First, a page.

Saturday, March 26, 2022

Thanksgiving after Communion

I.                 For creation

a.      The amazing expansive universe

b.      The earth

c.      All plants and animals

d.      Human nature

                                                    i.     Will

                                                   ii.     Intellect

                                                  iii.     Emotions

                                                  iv.     Body

                                                   v.     Family

                                                  vi.     Societies

e.      Human beings

                                                    i.     Family

                                                   ii.     Friends

                                                  iii.     Neighbors and coworkers

                                                  iv.     The poor and suffering

II.                For the Church

a.      The Word of God

b.      Tradition

c.      The Holy Sacrifice of the Mass

d.      The Sacraments

e.      The Saints and Doctors of the Church

f.       The Blessed Virgin Mary

g.      The Pope

III.              For the Redemption and all it brings

a.      Salvation

b.      Justification

c.      The outpouring of the Holy Spirit

d.      The indwelling of the Trinity

e.      Sanctifying grace

f.       Communion

                                                    i.     With the Triune God

                                                   ii.     With Jesus, the Spouse of the Church

                                                  iii.     With the Communion of Saints

1.      In heaven

2.      On earth

3.      In Purgatory

g.      The resurrection of the body

h.      Eternal life

Sunday, January 09, 2022

Life is a dance, not a race

Life isn't a race, it's a dance. Every step forward and every step backwards, stepping sideways and twirling in circles, are all part of the dance we call life.

Great dancers are never in a hurry. They relax into the rhythm, becoming one with their partners, and experience the exhilaration of the dance.  --Matthew Kelly, Life is Messy, p. 38.

This is a good criterion for discernment. 

One of the attractions of St. Francis of Assisi is the lyrical quality of his approach to life in Christ. Life is a poem, a dance. Joy comes from that. Of course, the dance is centered on the Cross. It makes me think of the song, "The Lord of the Dance." (I know, people don't like that song, but it says something important, I think.)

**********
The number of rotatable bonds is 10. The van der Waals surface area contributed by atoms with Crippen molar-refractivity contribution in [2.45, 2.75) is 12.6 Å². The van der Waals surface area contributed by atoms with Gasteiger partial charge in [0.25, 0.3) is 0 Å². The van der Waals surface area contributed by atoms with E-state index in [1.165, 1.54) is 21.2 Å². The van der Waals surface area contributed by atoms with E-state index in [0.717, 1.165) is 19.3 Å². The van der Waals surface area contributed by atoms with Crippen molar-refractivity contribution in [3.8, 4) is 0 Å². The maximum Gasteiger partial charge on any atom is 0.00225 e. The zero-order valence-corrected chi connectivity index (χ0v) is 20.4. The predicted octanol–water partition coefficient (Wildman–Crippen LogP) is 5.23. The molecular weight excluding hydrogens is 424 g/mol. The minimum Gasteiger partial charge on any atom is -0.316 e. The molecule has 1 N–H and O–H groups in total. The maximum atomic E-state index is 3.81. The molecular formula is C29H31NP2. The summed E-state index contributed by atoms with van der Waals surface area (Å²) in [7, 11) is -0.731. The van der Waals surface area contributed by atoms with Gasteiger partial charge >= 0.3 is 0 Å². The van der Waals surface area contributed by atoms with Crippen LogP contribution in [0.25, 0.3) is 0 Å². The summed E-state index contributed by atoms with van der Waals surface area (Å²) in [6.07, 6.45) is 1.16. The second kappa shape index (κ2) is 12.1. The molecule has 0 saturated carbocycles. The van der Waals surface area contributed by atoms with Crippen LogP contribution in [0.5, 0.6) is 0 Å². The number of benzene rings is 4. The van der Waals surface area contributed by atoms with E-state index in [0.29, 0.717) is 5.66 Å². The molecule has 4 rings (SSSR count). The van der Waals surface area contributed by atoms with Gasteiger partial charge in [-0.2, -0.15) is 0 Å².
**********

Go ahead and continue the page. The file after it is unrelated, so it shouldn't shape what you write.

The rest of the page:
I danced on a Friday when the sky turned black;
It's hard to dance with the devil on your back.
They buried my body and they thought I'd gone;
But I am the dance, and I still go on:

My wife and I once wrote a song with a similar theme, that focused on the Resurrection:

Mary, Peter, James and John,
Have you seen the Risen Lord?
Yes, He's dancing by the sea;
Dancing feet proclaim the Song.

Chorus: Alleluia!  Alleluia! Alleluia!
Alleluia!  Alleluia! Alleluia!

Come, my friends, and let's make haste
To the sea and join the dance.
Raise our hands in joyful praise;
We will sing forever more.


Coming from the hills and plains,
Deserts, cities, slums and farms,
Dancing when the sun goes down;
Sun comes up, the Dance goes on.


Not a theological treatise.


Tuesday, December 01, 2020

Cluny Media

 I've been hearing a lot about Cluny Media lately. They republish old Catholic classics. They look like the real deal. Here is an article in First Things called, "Why we need Cluny Media," by Sohrab Ahmari. 

Wednesday, August 26, 2020

True Poetry and Philosophy

True poetry is not just about emotions, but about deep meaning. Philosophy is not just about ideas, but about deep meaning—the connectedness and hierarchical relationship of all things in God in the hearts of men. 

Thursday, August 20, 2020

Devotion to the Blessed Virgin Mary